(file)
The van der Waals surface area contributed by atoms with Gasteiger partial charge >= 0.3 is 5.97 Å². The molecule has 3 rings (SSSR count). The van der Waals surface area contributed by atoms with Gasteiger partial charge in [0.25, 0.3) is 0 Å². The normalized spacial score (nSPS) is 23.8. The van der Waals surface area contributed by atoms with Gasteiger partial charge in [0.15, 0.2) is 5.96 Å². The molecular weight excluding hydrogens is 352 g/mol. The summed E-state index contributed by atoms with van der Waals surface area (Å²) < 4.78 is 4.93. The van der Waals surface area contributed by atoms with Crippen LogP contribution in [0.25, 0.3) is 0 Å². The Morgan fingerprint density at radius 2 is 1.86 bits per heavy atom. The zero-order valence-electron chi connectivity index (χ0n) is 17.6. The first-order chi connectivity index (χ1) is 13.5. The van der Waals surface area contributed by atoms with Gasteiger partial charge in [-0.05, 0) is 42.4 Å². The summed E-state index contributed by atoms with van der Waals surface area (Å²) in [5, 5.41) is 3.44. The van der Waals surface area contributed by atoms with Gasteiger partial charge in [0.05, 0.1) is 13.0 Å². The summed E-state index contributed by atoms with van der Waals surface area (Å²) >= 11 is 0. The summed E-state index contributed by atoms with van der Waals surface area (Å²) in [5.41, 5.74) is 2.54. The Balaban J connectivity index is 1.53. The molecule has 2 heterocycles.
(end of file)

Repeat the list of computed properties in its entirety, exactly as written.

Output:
The van der Waals surface area contributed by atoms with Gasteiger partial charge >= 0.3 is 5.97 Å². The molecule has 3 rings (SSSR count). The van der Waals surface area contributed by atoms with Gasteiger partial charge in [0.25, 0.3) is 0 Å². The normalized spacial score (nSPS) is 23.8. The van der Waals surface area contributed by atoms with Gasteiger partial charge in [0.15, 0.2) is 5.96 Å². The molecular weight excluding hydrogens is 352 g/mol. The summed E-state index contributed by atoms with van der Waals surface area (Å²) < 4.78 is 4.93. The van der Waals surface area contributed by atoms with Crippen LogP contribution in [0.25, 0.3) is 0 Å². The Morgan fingerprint density at radius 2 is 1.86 bits per heavy atom. The zero-order valence-electron chi connectivity index (χ0n) is 17.6. The first-order chi connectivity index (χ1) is 13.5. The van der Waals surface area contributed by atoms with Gasteiger partial charge in [-0.05, 0) is 42.4 Å². The summed E-state index contributed by atoms with van der Waals surface area (Å²) in [5, 5.41) is 3.44. The van der Waals surface area contributed by atoms with Gasteiger partial charge in [0.05, 0.1) is 13.0 Å². The summed E-state index contributed by atoms with van der Waals surface area (Å²) >= 11 is 0. The summed E-state index contributed by atoms with van der Waals surface area (Å²) in [5.41, 5.74) is 2.54. The Balaban J connectivity index is 1.53. The molecule has 2 heterocycles.